BA English BZ University Multan
Getting Started with Essay Writing
You can't write a successful essay unless you give yourself enough time to read, research, think and write. Don't procrastinate or leave it until the last minute; start as early as possible.
Define the question and analyse the task
Writing down everything you know about a topic won't make a good academic essay. Analysing, then answering the essay's question or task is central.
- Be sure that you understand exactly what the question requires you to do.
- Identify the key words (like discuss or analyse) and clarify the approach you are required to take.
Write a preliminary essay plan
Your starting point for an essay is your initial response to the topic or question. This response is based on what you already know. However, this is only the starting point. You then need to research, question your response and find some answers.
- Work out your initial thoughts and ideas about the topic and to help guide your research.
- An essay plan can help you work out how you will answer the question and which information you will use. Essay plans also help with structuring an essay.
- Remember, your plan at this point is provisional. As you begin to write and research it will probably change.
As soon as you are given an essay question, begin your thinking. If
you don't, you might miss useful information whilst doing other research.
The television and radio often have programmes on topical issues which
could be of use - if you don't already have some ideas for your essay
you could miss their usefulness. It is similar to the process when you
learn a new word: because you have actually looked it up, it then seems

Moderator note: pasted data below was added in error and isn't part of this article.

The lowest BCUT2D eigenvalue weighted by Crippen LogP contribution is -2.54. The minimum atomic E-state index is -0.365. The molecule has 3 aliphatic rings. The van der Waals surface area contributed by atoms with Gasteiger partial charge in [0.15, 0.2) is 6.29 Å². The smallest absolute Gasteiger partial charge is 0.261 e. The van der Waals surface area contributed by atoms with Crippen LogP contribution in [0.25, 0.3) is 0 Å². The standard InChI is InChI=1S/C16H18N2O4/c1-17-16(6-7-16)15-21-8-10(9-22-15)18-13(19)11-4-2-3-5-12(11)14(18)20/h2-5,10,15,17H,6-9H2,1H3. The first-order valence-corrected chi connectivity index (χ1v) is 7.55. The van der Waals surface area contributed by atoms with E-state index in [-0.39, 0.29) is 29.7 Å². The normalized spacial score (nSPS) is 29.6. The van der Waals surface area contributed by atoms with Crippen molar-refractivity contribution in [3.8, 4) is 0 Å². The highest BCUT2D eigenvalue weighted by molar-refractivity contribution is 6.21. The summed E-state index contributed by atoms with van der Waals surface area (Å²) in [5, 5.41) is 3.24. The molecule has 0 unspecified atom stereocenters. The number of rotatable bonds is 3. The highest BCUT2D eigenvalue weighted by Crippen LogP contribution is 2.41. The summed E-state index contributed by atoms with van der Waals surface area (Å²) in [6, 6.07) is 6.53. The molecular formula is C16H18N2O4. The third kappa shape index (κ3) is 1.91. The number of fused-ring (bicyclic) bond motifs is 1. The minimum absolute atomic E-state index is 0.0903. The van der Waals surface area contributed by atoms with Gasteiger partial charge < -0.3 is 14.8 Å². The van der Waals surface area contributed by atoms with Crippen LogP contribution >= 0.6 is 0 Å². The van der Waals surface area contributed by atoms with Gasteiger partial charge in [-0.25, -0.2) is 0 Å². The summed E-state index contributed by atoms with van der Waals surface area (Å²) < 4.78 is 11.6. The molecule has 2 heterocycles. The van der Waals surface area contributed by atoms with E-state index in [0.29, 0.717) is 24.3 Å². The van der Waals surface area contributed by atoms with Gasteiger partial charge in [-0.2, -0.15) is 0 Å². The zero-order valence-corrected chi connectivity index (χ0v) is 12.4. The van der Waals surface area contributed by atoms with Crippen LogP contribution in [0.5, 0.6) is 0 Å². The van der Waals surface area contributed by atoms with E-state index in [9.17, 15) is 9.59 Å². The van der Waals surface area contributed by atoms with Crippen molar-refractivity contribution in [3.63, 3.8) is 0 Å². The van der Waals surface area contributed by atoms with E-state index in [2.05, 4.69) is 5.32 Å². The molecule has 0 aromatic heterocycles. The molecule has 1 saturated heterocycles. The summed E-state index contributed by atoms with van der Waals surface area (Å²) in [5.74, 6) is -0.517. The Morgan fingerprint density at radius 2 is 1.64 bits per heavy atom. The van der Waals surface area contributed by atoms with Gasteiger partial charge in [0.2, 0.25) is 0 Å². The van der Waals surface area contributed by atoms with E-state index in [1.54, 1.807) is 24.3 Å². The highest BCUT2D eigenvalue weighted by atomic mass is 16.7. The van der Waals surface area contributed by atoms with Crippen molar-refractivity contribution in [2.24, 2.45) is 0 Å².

to appear more often. This is because you become more sensitive to it
- the same will happen with your essay subject.
Starting early also gives you the opportunity to draft and redraft your
essay, talk to someone else about it and get it typed up and ready to
hand in on time. If you do your essay the night before it is due in,
Collecting the material
It is important to collect information that is relevant. How? It is
all too easy to dash to the library, collect a huge pile of books and
then browse aimlessly. You might learn something, but you won't get
your essay done.
The best place to start is by quickly jotting down what you already
know about the question: you will probably know more than you realise.
It helps to get you thinking about the topic and may also give you some
ideas to follow up.
You need to adopt a strategic method: in order to read purposefully,
formulate a set of questions before you begin reading. As you read,
more specific questions will arise and you can look for the answers
to these too. It is easy to do too much research and end up getting
confused by the facts and figures. Looking for the answers to predetermined
questions helps to avoid this.
Use varied sources of information
You will usually have a book list which will list the major sources
of information for your subject. Use the bibliographies in these books
to extend your reading. You can refer to your lecture notes, but don't
rely solely on these, as they are often a general overview or could
contain incorrect information if you have misunderstood something. The
most productive sources of information are often subject specific journals,
the "broadsheet" newspapers (e.g. The Guardian, The Independent,
The Observer) and ever increasing on-line resources, such as the Internet.
These publications often have specific days in the week when they focus
on issues such as business, society, law and so on. They will not only
give you solid up to date information on your subject, but they will
give you an indication of the style of writing which is required at
Keep a notebook, record cards or data base
Jot down ideas, discussions, quotations or examples as you come across
them. If you don't write them down, you will inevitably forget them
when it comes to writing up time. This tactic also frees your mind,
because you are not trying to remember small points which can block
creative thinking. As an alternative, try using small record cards which
can be shuffled and sorted out as you plan and write up your essay.
This can also be easily done on a computer - but a computer is harder
to carry around!
Record your sources
Your notebook should also be used to write down exact details of the
sources of information which you use. Failure to do this will result
in wasted time relooking for information, frustration and even information
being wasted because you can't use it, due to not being able to state